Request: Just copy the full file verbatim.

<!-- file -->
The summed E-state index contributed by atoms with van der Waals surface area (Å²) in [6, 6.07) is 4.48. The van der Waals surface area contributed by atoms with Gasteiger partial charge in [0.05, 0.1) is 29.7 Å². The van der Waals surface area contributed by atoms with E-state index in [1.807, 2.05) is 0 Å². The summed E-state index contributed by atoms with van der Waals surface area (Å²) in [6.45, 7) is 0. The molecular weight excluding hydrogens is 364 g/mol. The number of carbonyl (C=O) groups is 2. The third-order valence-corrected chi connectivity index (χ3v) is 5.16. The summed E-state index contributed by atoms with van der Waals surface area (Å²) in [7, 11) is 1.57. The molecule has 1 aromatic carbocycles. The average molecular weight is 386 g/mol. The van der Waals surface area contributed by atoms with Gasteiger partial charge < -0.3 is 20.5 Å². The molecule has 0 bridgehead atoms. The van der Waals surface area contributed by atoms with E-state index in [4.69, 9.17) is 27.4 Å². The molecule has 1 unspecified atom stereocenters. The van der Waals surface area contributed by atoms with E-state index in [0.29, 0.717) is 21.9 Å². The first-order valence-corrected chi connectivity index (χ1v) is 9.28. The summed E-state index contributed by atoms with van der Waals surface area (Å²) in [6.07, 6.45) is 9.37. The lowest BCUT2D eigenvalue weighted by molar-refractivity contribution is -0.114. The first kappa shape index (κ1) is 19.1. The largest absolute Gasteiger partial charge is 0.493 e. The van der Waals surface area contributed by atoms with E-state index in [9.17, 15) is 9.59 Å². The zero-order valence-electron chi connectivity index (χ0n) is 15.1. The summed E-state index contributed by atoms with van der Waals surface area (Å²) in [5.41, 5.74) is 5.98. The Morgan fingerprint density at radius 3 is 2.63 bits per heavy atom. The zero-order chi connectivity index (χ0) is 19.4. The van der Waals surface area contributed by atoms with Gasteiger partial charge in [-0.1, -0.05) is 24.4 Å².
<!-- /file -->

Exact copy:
The summed E-state index contributed by atoms with van der Waals surface area (Å²) in [6, 6.07) is 4.48. The van der Waals surface area contributed by atoms with Gasteiger partial charge in [0.05, 0.1) is 29.7 Å². The van der Waals surface area contributed by atoms with E-state index in [1.807, 2.05) is 0 Å². The summed E-state index contributed by atoms with van der Waals surface area (Å²) in [6.45, 7) is 0. The molecular weight excluding hydrogens is 364 g/mol. The number of carbonyl (C=O) groups is 2. The third-order valence-corrected chi connectivity index (χ3v) is 5.16. The summed E-state index contributed by atoms with van der Waals surface area (Å²) in [7, 11) is 1.57. The molecule has 1 aromatic carbocycles. The average molecular weight is 386 g/mol. The van der Waals surface area contributed by atoms with Gasteiger partial charge < -0.3 is 20.5 Å². The molecule has 0 bridgehead atoms. The van der Waals surface area contributed by atoms with E-state index in [4.69, 9.17) is 27.4 Å². The molecule has 1 unspecified atom stereocenters. The van der Waals surface area contributed by atoms with E-state index in [0.29, 0.717) is 21.9 Å². The first-order valence-corrected chi connectivity index (χ1v) is 9.28. The summed E-state index contributed by atoms with van der Waals surface area (Å²) in [6.07, 6.45) is 9.37. The lowest BCUT2D eigenvalue weighted by molar-refractivity contribution is -0.114. The first kappa shape index (κ1) is 19.1. The largest absolute Gasteiger partial charge is 0.493 e. The van der Waals surface area contributed by atoms with E-state index in [9.17, 15) is 9.59 Å². The zero-order valence-electron chi connectivity index (χ0n) is 15.1. The summed E-state index contributed by atoms with van der Waals surface area (Å²) in [5.41, 5.74) is 5.98. The Morgan fingerprint density at radius 3 is 2.63 bits per heavy atom. The zero-order chi connectivity index (χ0) is 19.4. The van der Waals surface area contributed by atoms with Gasteiger partial charge in [-0.1, -0.05) is 24.4 Å².